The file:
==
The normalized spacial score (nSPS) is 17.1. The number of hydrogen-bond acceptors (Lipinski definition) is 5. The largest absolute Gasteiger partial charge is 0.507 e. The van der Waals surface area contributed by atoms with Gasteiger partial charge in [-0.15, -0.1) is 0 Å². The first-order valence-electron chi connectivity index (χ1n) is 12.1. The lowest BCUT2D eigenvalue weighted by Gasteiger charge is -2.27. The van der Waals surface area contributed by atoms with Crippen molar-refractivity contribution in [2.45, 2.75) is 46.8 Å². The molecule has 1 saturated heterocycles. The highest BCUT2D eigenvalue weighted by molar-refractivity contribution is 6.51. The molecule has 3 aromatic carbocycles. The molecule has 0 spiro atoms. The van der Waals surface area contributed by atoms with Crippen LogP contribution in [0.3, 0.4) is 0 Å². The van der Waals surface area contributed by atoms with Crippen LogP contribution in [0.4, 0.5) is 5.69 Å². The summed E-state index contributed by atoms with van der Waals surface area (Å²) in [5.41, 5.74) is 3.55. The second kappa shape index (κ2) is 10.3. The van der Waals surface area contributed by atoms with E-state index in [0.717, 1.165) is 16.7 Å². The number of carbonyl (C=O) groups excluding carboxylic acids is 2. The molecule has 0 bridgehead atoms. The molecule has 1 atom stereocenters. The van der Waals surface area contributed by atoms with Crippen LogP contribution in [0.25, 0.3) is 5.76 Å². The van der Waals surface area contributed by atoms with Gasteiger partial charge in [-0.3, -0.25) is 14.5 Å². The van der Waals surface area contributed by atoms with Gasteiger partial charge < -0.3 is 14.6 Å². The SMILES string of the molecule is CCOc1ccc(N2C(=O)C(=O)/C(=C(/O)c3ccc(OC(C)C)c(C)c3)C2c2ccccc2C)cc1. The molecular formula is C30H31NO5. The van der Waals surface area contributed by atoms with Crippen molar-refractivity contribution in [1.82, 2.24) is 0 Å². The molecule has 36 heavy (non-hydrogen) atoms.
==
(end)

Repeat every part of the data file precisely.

The normalized spacial score (nSPS) is 17.1. The number of hydrogen-bond acceptors (Lipinski definition) is 5. The largest absolute Gasteiger partial charge is 0.507 e. The van der Waals surface area contributed by atoms with Gasteiger partial charge in [-0.15, -0.1) is 0 Å². The first-order valence-electron chi connectivity index (χ1n) is 12.1. The lowest BCUT2D eigenvalue weighted by Gasteiger charge is -2.27. The van der Waals surface area contributed by atoms with Crippen molar-refractivity contribution in [2.45, 2.75) is 46.8 Å². The molecule has 1 saturated heterocycles. The highest BCUT2D eigenvalue weighted by molar-refractivity contribution is 6.51. The molecule has 3 aromatic carbocycles. The molecule has 0 spiro atoms. The van der Waals surface area contributed by atoms with Crippen LogP contribution in [0.3, 0.4) is 0 Å². The van der Waals surface area contributed by atoms with Crippen LogP contribution in [0.4, 0.5) is 5.69 Å². The summed E-state index contributed by atoms with van der Waals surface area (Å²) in [5.41, 5.74) is 3.55. The second kappa shape index (κ2) is 10.3. The van der Waals surface area contributed by atoms with E-state index in [0.717, 1.165) is 16.7 Å². The number of carbonyl (C=O) groups excluding carboxylic acids is 2. The molecule has 0 bridgehead atoms. The molecule has 1 atom stereocenters. The van der Waals surface area contributed by atoms with Crippen LogP contribution in [0.25, 0.3) is 5.76 Å². The van der Waals surface area contributed by atoms with Gasteiger partial charge in [-0.3, -0.25) is 14.5 Å². The van der Waals surface area contributed by atoms with Gasteiger partial charge < -0.3 is 14.6 Å². The SMILES string of the molecule is CCOc1ccc(N2C(=O)C(=O)/C(=C(/O)c3ccc(OC(C)C)c(C)c3)C2c2ccccc2C)cc1. The molecular formula is C30H31NO5. The van der Waals surface area contributed by atoms with Crippen molar-refractivity contribution in [1.82, 2.24) is 0 Å². The molecule has 36 heavy (non-hydrogen) atoms.